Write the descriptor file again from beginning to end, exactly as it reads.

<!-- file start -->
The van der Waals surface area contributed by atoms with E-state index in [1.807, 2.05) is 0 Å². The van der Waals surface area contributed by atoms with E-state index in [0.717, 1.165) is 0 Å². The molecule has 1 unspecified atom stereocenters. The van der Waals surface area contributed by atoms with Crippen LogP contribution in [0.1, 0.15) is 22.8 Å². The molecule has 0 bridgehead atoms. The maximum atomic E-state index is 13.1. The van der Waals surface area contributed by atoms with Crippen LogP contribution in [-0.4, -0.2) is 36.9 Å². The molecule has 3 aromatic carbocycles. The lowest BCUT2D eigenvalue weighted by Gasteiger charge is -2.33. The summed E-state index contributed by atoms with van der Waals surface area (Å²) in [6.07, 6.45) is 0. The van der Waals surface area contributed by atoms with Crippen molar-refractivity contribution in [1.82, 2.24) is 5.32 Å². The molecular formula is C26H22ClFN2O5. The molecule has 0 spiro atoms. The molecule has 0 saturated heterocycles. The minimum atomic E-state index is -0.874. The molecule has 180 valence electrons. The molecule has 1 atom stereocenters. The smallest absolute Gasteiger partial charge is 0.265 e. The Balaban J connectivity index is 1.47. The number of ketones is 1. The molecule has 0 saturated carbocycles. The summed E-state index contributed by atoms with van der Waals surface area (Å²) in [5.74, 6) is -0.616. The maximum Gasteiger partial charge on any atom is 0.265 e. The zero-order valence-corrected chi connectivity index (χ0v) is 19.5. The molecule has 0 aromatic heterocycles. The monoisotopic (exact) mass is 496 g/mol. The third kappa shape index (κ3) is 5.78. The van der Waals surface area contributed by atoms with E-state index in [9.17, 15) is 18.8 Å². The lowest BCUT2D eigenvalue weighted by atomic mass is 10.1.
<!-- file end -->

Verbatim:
The van der Waals surface area contributed by atoms with E-state index in [1.807, 2.05) is 0 Å². The van der Waals surface area contributed by atoms with E-state index in [0.717, 1.165) is 0 Å². The molecule has 1 unspecified atom stereocenters. The van der Waals surface area contributed by atoms with Crippen LogP contribution in [0.1, 0.15) is 22.8 Å². The molecule has 0 bridgehead atoms. The maximum atomic E-state index is 13.1. The van der Waals surface area contributed by atoms with Crippen LogP contribution in [-0.4, -0.2) is 36.9 Å². The molecule has 3 aromatic carbocycles. The lowest BCUT2D eigenvalue weighted by Gasteiger charge is -2.33. The summed E-state index contributed by atoms with van der Waals surface area (Å²) in [6.07, 6.45) is 0. The van der Waals surface area contributed by atoms with Crippen molar-refractivity contribution in [1.82, 2.24) is 5.32 Å². The molecular formula is C26H22ClFN2O5. The molecule has 0 spiro atoms. The molecule has 0 saturated heterocycles. The minimum atomic E-state index is -0.874. The molecule has 180 valence electrons. The molecule has 1 atom stereocenters. The smallest absolute Gasteiger partial charge is 0.265 e. The Balaban J connectivity index is 1.47. The number of ketones is 1. The molecule has 0 saturated carbocycles. The summed E-state index contributed by atoms with van der Waals surface area (Å²) in [5.74, 6) is -0.616. The maximum Gasteiger partial charge on any atom is 0.265 e. The zero-order valence-corrected chi connectivity index (χ0v) is 19.5. The molecule has 0 aromatic heterocycles. The monoisotopic (exact) mass is 496 g/mol. The third kappa shape index (κ3) is 5.78. The van der Waals surface area contributed by atoms with E-state index in [9.17, 15) is 18.8 Å². The lowest BCUT2D eigenvalue weighted by atomic mass is 10.1.